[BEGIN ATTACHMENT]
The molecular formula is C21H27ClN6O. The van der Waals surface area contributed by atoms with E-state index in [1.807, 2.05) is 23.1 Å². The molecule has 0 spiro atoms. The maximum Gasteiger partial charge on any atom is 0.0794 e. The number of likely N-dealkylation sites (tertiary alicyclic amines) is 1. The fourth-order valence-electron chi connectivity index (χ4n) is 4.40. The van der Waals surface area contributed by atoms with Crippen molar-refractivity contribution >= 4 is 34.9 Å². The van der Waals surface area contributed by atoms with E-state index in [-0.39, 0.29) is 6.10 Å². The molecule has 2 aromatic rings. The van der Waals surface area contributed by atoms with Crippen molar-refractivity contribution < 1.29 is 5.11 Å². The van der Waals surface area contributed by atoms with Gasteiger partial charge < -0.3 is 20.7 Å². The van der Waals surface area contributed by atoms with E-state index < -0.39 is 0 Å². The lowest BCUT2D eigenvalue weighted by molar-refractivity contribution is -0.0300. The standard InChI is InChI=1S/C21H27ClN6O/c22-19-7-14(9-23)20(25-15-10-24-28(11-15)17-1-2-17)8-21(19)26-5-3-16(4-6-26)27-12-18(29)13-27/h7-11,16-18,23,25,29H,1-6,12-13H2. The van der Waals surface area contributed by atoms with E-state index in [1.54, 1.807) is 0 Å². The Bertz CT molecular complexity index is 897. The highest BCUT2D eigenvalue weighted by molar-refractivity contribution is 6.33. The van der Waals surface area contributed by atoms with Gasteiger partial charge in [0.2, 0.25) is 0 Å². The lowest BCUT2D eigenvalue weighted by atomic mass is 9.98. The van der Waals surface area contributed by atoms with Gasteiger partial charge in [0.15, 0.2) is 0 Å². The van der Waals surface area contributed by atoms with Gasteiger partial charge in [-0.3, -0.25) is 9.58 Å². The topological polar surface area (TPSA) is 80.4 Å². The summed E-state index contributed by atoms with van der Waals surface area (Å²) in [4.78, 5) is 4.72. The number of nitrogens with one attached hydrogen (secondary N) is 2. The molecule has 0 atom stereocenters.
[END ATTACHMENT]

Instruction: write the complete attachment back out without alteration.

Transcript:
The molecular formula is C21H27ClN6O. The van der Waals surface area contributed by atoms with E-state index in [1.807, 2.05) is 23.1 Å². The molecule has 0 spiro atoms. The maximum Gasteiger partial charge on any atom is 0.0794 e. The number of likely N-dealkylation sites (tertiary alicyclic amines) is 1. The fourth-order valence-electron chi connectivity index (χ4n) is 4.40. The van der Waals surface area contributed by atoms with Crippen molar-refractivity contribution >= 4 is 34.9 Å². The van der Waals surface area contributed by atoms with E-state index in [-0.39, 0.29) is 6.10 Å². The molecule has 2 aromatic rings. The van der Waals surface area contributed by atoms with Crippen molar-refractivity contribution < 1.29 is 5.11 Å². The van der Waals surface area contributed by atoms with Gasteiger partial charge < -0.3 is 20.7 Å². The van der Waals surface area contributed by atoms with E-state index < -0.39 is 0 Å². The lowest BCUT2D eigenvalue weighted by molar-refractivity contribution is -0.0300. The standard InChI is InChI=1S/C21H27ClN6O/c22-19-7-14(9-23)20(25-15-10-24-28(11-15)17-1-2-17)8-21(19)26-5-3-16(4-6-26)27-12-18(29)13-27/h7-11,16-18,23,25,29H,1-6,12-13H2. The van der Waals surface area contributed by atoms with E-state index in [1.54, 1.807) is 0 Å². The Bertz CT molecular complexity index is 897. The highest BCUT2D eigenvalue weighted by molar-refractivity contribution is 6.33. The van der Waals surface area contributed by atoms with Gasteiger partial charge in [0.2, 0.25) is 0 Å². The lowest BCUT2D eigenvalue weighted by atomic mass is 9.98. The van der Waals surface area contributed by atoms with Gasteiger partial charge in [0.15, 0.2) is 0 Å². The van der Waals surface area contributed by atoms with Gasteiger partial charge in [-0.3, -0.25) is 9.58 Å². The topological polar surface area (TPSA) is 80.4 Å². The summed E-state index contributed by atoms with van der Waals surface area (Å²) in [4.78, 5) is 4.72. The number of nitrogens with one attached hydrogen (secondary N) is 2. The molecule has 0 atom stereocenters.